Instead of Boarding Up, Businesses Are Painting Their Storefronts With Uplifting Messages

Busboys and Poets owner Andy Shallal is personally paying artists to create murals around town

Andy Shallal paints the storefront of Oyamel. Photograph courtesy Andy Shallal.
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A few days after DC restaurants were forced to shutdown for dine-in service, Busboys and Poets in Anacostia had a break-in. Someone threw a brick through the window and stole an empty cash register. Afterward, owner Andy Shallal had the storefront boarded up with plywood and painted black.

“Then I got this idea: Basically I have a canvas in front of me, and why not use it for something positive instead of getting upset and angry?,” Shallal says.

So, he painted “Busboys [heart] Anacostia.”

Andy Shallal painted the first mural at Busboys and Poets in Anacostia. Photograph courtesy Busboys and Poets. 

The outpouring of gratitude and support from the community was overwhelming, and it inspired Shallal to bring art and uplifting messages to darkened businesses in more neighborhoods.

“I’m walking around, people are crossing the street from each other. People are not looking face to face with one another. There’s this sense of isolation mentally and physically that’s happening. I just feel that sometimes you’ve got to poke them a little bit and go, ‘Oh, I’m still alive. I’m still here,'” Shallal says. He also believes the art will help to discourage vandalism and unwanted graffiti. “People are much more respectful when a space has already been tagged.”

Shallal, who considers himself “an artist first,” continued by painting the Busboys windows on 14th Street with the message: “In dark times shine your light brighter.”

Andy Shallal brightened up the 14th Street location of Busboys and Poets. Photograph by Ted Eytan.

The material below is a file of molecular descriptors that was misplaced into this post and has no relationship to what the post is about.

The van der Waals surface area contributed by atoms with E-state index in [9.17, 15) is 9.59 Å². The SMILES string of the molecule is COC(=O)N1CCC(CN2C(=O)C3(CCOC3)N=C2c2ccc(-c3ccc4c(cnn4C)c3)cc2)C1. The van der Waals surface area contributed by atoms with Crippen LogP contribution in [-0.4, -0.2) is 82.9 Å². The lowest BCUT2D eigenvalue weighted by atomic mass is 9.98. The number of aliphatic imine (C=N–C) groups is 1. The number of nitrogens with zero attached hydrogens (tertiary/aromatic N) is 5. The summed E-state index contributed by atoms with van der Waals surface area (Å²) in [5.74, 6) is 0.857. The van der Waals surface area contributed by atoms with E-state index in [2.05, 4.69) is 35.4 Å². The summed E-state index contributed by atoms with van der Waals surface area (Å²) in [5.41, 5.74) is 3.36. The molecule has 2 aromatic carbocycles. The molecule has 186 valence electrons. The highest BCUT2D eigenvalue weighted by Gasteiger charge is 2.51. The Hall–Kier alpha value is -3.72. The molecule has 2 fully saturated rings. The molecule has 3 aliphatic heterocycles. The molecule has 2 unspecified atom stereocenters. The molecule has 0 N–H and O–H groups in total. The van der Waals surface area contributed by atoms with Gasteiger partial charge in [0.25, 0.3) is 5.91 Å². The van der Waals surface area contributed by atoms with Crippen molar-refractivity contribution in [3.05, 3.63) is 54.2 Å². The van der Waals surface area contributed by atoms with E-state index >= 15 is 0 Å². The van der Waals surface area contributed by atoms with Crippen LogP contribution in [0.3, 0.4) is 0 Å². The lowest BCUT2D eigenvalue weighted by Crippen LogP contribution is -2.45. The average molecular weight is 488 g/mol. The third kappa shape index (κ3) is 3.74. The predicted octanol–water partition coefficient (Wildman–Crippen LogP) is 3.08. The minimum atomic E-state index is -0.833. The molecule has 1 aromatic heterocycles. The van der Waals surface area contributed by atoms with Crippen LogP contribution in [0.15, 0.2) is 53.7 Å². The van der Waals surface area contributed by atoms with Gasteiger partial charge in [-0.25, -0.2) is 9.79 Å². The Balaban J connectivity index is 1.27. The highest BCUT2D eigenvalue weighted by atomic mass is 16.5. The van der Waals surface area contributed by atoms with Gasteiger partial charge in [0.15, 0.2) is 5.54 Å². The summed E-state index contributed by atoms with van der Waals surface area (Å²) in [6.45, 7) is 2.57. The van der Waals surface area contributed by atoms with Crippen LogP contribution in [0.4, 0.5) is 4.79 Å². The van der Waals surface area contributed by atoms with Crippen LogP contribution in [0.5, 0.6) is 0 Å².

Artist James Terrell added more artwork to the 14th Street Busboys. Photograph by Ted Eytan.


Shallal also called up celebrity chef José Andrés and offered to paint a couple of his high-profile Penn Quarter restaurants, Oyamel and China Chilcano. Today, he’ll be working on the Diner in Adams Morgan with the message: “Don’t count the days, make the days count.” Next up, Tryst and the Coupe.

China Chilcano artwork by Shawn Perkins. Photograph courtesy Busboys and Poets. 

In addition to picking up a paint brush himself, Shallal is paying artists out of his own pocket to help with the murals. He sees it as a way to support artists who may have lost gigs and still want to showcase their work—while social distancing. He’s also encouraging others follow suit using the hashtag #PaintTheStorefronts.

“We sent it out to people to say, ‘Paint your own!’ You don’t have to wait for us to come and paint it for you.”

Busboys and Poets in Mt. Vernon Square painted by artist Shawn Perkins. Photograph courtesy Busboys and Poets. 
Artist Luis Del Valle Peralta painted “love” at Zaytinya. Photograph courtesy Busboys and Poets.
Busboys and Poets Hyattsville mural by Luther Wright. Photograph courtesy Busboys and Poets.

Jessica Sidman
Food Editor

Jessica Sidman covers the people and trends behind D.C.’s food and drink scene. Before joining Washingtonian in July 2016, she was Food Editor and Young & Hungry columnist at Washington City Paper. She is a Colorado native and University of Pennsylvania grad.